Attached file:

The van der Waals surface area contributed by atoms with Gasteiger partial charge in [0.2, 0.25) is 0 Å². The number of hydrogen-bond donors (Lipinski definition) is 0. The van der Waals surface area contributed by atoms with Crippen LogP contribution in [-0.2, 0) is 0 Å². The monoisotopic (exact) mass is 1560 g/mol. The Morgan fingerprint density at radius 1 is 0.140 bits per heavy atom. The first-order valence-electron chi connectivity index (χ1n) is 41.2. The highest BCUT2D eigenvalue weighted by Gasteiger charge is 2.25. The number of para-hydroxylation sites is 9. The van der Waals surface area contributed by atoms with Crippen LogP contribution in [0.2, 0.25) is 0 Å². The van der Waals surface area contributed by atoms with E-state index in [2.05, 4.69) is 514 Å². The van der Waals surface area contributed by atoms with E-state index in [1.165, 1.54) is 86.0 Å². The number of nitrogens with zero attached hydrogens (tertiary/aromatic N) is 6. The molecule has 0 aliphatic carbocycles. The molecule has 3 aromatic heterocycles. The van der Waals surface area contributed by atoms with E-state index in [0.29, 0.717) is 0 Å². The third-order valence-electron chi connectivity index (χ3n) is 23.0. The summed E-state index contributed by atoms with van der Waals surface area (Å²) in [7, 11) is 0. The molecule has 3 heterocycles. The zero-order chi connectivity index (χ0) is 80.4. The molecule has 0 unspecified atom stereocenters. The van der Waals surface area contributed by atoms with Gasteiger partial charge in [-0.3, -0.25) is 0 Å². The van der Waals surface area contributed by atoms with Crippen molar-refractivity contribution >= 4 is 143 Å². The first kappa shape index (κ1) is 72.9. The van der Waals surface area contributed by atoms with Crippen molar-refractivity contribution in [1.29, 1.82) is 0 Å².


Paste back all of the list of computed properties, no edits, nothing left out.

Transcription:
The van der Waals surface area contributed by atoms with Gasteiger partial charge in [0.2, 0.25) is 0 Å². The number of hydrogen-bond donors (Lipinski definition) is 0. The van der Waals surface area contributed by atoms with Crippen LogP contribution in [-0.2, 0) is 0 Å². The monoisotopic (exact) mass is 1560 g/mol. The Morgan fingerprint density at radius 1 is 0.140 bits per heavy atom. The first-order valence-electron chi connectivity index (χ1n) is 41.2. The highest BCUT2D eigenvalue weighted by Gasteiger charge is 2.25. The number of para-hydroxylation sites is 9. The van der Waals surface area contributed by atoms with Crippen LogP contribution in [0.2, 0.25) is 0 Å². The van der Waals surface area contributed by atoms with E-state index in [2.05, 4.69) is 514 Å². The van der Waals surface area contributed by atoms with E-state index in [1.165, 1.54) is 86.0 Å². The number of nitrogens with zero attached hydrogens (tertiary/aromatic N) is 6. The molecule has 0 aliphatic carbocycles. The molecule has 3 aromatic heterocycles. The van der Waals surface area contributed by atoms with E-state index in [0.29, 0.717) is 0 Å². The third-order valence-electron chi connectivity index (χ3n) is 23.0. The summed E-state index contributed by atoms with van der Waals surface area (Å²) in [7, 11) is 0. The molecule has 3 heterocycles. The zero-order chi connectivity index (χ0) is 80.4. The molecule has 0 unspecified atom stereocenters. The van der Waals surface area contributed by atoms with Gasteiger partial charge in [-0.3, -0.25) is 0 Å². The van der Waals surface area contributed by atoms with Crippen molar-refractivity contribution >= 4 is 143 Å². The first kappa shape index (κ1) is 72.9. The van der Waals surface area contributed by atoms with Crippen molar-refractivity contribution in [1.29, 1.82) is 0 Å².